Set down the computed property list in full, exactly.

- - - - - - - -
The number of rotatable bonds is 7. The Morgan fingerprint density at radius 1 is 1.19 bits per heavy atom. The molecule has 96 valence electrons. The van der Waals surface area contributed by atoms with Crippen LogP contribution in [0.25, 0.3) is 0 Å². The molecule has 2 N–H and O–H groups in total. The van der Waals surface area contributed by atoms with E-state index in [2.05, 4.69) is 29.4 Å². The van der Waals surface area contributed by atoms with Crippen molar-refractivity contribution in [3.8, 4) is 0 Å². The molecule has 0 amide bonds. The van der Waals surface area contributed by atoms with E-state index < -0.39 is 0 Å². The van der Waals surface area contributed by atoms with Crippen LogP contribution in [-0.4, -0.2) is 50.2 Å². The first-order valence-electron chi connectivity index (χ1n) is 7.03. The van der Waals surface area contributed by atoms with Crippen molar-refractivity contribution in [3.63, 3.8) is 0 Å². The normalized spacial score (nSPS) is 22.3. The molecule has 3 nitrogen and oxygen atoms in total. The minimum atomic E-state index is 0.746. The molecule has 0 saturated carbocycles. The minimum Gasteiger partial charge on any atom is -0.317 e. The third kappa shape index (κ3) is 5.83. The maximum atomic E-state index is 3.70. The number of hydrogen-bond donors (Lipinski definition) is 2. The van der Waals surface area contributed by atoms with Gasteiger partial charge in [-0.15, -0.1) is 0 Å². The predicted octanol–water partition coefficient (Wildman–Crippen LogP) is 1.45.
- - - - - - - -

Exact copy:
The number of rotatable bonds is 7. The Morgan fingerprint density at radius 1 is 1.19 bits per heavy atom. The molecule has 96 valence electrons. The van der Waals surface area contributed by atoms with Crippen LogP contribution in [0.25, 0.3) is 0 Å². The molecule has 2 N–H and O–H groups in total. The van der Waals surface area contributed by atoms with E-state index in [2.05, 4.69) is 29.4 Å². The van der Waals surface area contributed by atoms with Crippen molar-refractivity contribution in [3.8, 4) is 0 Å². The molecule has 0 amide bonds. The van der Waals surface area contributed by atoms with E-state index < -0.39 is 0 Å². The van der Waals surface area contributed by atoms with Crippen LogP contribution in [-0.4, -0.2) is 50.2 Å². The first-order valence-electron chi connectivity index (χ1n) is 7.03. The van der Waals surface area contributed by atoms with Crippen molar-refractivity contribution in [3.63, 3.8) is 0 Å². The normalized spacial score (nSPS) is 22.3. The molecule has 3 nitrogen and oxygen atoms in total. The minimum atomic E-state index is 0.746. The molecule has 0 saturated carbocycles. The minimum Gasteiger partial charge on any atom is -0.317 e. The third kappa shape index (κ3) is 5.83. The maximum atomic E-state index is 3.70. The number of hydrogen-bond donors (Lipinski definition) is 2. The van der Waals surface area contributed by atoms with Gasteiger partial charge in [-0.15, -0.1) is 0 Å². The predicted octanol–water partition coefficient (Wildman–Crippen LogP) is 1.45.